Barry Jenkins made Moonlight In 2016. In it, we witness a young man’s struggle to construct a male identity. In the first third of the film, we see him as a young boy nicknamed Little.
Little has no father in his life and his mother is a drug addict. Little is timid, reluctant, and confused. When he meets Juan, an adult male drug dealer who seems to be uncharacteristically patient, Little begins to come out of his shell. The scene where Juan teaches Little to swim is a beautiful and deeply touching moment of intimacy between two people who find intimacy challenging. There are different layers to the scene that address different issues.
On the surface, the scene comments on stereotypes. We have a black child from a broken home and a black drug dealer from the streets. Both of these images are identities foisted on black males especially in the film and the media in general. In contradiction to these stereotypes, the two males are able to be gentle and intimate. They have found a mutually acceptable way to touch each other with compassion and tenderness. In addition, there is the stereotype about black people not being able to swim that is directly addressed and summarily contradicted.
Both race and gender are part of the image we see on screen but the characters are not concerned with these issues while they float in the ocean. They are focused on each other. They are forming the most positive and healing bond a human can experience, trust. Trust is one of the very first things to disappear when we are traumatized. Trauma by its nature is unpredictable and unexpected. It is an event that is worse than what we were prepared to deal with. It challenges our sense of well being and so compromises our ability to form bonds, feel empathy, and trust others.
Juan is not only teaching Little to swim he is teaching him how to trust. At the same time that they are being intimate, Juan is also teaching Little independence. He is teaching him how to stand on his own two feet or in this case how to float and negotiate the powerful ocean.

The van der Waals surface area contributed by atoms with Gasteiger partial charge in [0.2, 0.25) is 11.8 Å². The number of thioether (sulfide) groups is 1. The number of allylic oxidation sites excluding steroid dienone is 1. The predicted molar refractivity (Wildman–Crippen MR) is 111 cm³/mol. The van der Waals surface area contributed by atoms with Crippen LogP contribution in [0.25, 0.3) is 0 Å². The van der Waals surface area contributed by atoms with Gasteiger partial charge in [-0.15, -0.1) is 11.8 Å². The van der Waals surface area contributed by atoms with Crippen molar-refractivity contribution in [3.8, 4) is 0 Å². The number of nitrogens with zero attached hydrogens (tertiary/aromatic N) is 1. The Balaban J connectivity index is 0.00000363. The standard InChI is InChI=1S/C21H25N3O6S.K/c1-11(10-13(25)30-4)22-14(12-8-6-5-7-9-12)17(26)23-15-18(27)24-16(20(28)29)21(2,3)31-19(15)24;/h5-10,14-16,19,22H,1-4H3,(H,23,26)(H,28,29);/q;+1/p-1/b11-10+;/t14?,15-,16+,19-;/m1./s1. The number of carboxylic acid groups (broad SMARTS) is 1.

Visually they form the shape of the renaissance “golden triangle,” as in Michelangelo’s Pieta. There are many such depictions of Mary and Jesus from this time. Although they are more naturalistic than their medieval forbearers they still possess a timeless, iconographic air that points to the universal experience of maternal love. They use the mythical story of Mary and Jesus to pluck the strings of empathy. Again Moonlight bucks the tradition by making both figures male.
The camera is off its tripod and in the water with the two characters. The camera occasionally dips below the water level or has its view momentarily obscured by a small wave contributing to the feeling that we are there with them in the ocean. We can feel the force of the water as the camera steadies itself against the waves.
There is the symbolism of baptism as well. It is not a religious scene but it references the same reverence and warmth that such ceremonies are meant to embody. Baptisms are also the time when a god-parent is established. Juan is being initiated as Little’s guide.
Symbolism aside the scene is simply emotionally engrossing. Taken at face value it is a powerful depiction of two people coming together. Moonlight manages to touch on many important themes but mostly it is a deeply, human, drama, and a nuanced portrait of a boy finding his.
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